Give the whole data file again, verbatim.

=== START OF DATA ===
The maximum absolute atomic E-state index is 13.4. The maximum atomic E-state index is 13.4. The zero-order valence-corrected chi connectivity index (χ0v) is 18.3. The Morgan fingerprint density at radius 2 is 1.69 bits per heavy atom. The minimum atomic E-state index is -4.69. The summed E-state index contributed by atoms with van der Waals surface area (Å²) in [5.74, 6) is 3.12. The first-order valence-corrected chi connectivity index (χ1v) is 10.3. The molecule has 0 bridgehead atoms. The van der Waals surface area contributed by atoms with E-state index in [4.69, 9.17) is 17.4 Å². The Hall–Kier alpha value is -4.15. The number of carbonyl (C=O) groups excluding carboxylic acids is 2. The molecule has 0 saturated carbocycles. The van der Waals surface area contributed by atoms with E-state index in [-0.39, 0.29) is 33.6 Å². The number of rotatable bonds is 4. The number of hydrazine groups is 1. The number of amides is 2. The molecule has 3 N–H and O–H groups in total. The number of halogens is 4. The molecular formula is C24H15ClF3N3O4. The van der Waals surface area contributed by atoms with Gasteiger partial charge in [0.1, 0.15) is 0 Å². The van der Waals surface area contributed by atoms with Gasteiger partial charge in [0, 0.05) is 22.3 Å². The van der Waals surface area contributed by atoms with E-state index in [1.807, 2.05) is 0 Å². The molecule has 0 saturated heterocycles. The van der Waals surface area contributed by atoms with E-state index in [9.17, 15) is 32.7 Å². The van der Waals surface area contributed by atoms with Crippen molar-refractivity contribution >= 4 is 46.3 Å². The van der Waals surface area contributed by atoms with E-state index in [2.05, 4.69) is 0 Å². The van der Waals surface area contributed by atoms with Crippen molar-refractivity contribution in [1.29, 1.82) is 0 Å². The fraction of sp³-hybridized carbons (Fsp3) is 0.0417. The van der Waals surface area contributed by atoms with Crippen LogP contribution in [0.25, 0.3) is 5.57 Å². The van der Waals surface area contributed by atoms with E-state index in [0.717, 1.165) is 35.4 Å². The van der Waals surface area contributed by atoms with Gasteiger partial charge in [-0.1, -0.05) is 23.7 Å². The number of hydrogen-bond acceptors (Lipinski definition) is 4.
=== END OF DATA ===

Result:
The maximum absolute atomic E-state index is 13.4. The maximum atomic E-state index is 13.4. The zero-order valence-corrected chi connectivity index (χ0v) is 18.3. The Morgan fingerprint density at radius 2 is 1.69 bits per heavy atom. The minimum atomic E-state index is -4.69. The summed E-state index contributed by atoms with van der Waals surface area (Å²) in [5.74, 6) is 3.12. The first-order valence-corrected chi connectivity index (χ1v) is 10.3. The molecule has 0 bridgehead atoms. The van der Waals surface area contributed by atoms with E-state index in [4.69, 9.17) is 17.4 Å². The Hall–Kier alpha value is -4.15. The number of carbonyl (C=O) groups excluding carboxylic acids is 2. The molecule has 0 saturated carbocycles. The van der Waals surface area contributed by atoms with E-state index in [-0.39, 0.29) is 33.6 Å². The number of rotatable bonds is 4. The number of hydrazine groups is 1. The number of amides is 2. The molecule has 3 N–H and O–H groups in total. The number of halogens is 4. The molecular formula is C24H15ClF3N3O4. The van der Waals surface area contributed by atoms with Gasteiger partial charge in [0.1, 0.15) is 0 Å². The van der Waals surface area contributed by atoms with Gasteiger partial charge in [0, 0.05) is 22.3 Å². The van der Waals surface area contributed by atoms with E-state index in [1.807, 2.05) is 0 Å². The molecule has 0 saturated heterocycles. The van der Waals surface area contributed by atoms with E-state index in [9.17, 15) is 32.7 Å². The van der Waals surface area contributed by atoms with Crippen molar-refractivity contribution >= 4 is 46.3 Å². The van der Waals surface area contributed by atoms with E-state index in [2.05, 4.69) is 0 Å². The van der Waals surface area contributed by atoms with Crippen molar-refractivity contribution in [1.29, 1.82) is 0 Å². The fraction of sp³-hybridized carbons (Fsp3) is 0.0417. The van der Waals surface area contributed by atoms with Crippen LogP contribution in [0.25, 0.3) is 5.57 Å². The van der Waals surface area contributed by atoms with E-state index in [0.717, 1.165) is 35.4 Å². The van der Waals surface area contributed by atoms with Gasteiger partial charge in [-0.1, -0.05) is 23.7 Å². The number of hydrogen-bond acceptors (Lipinski definition) is 4.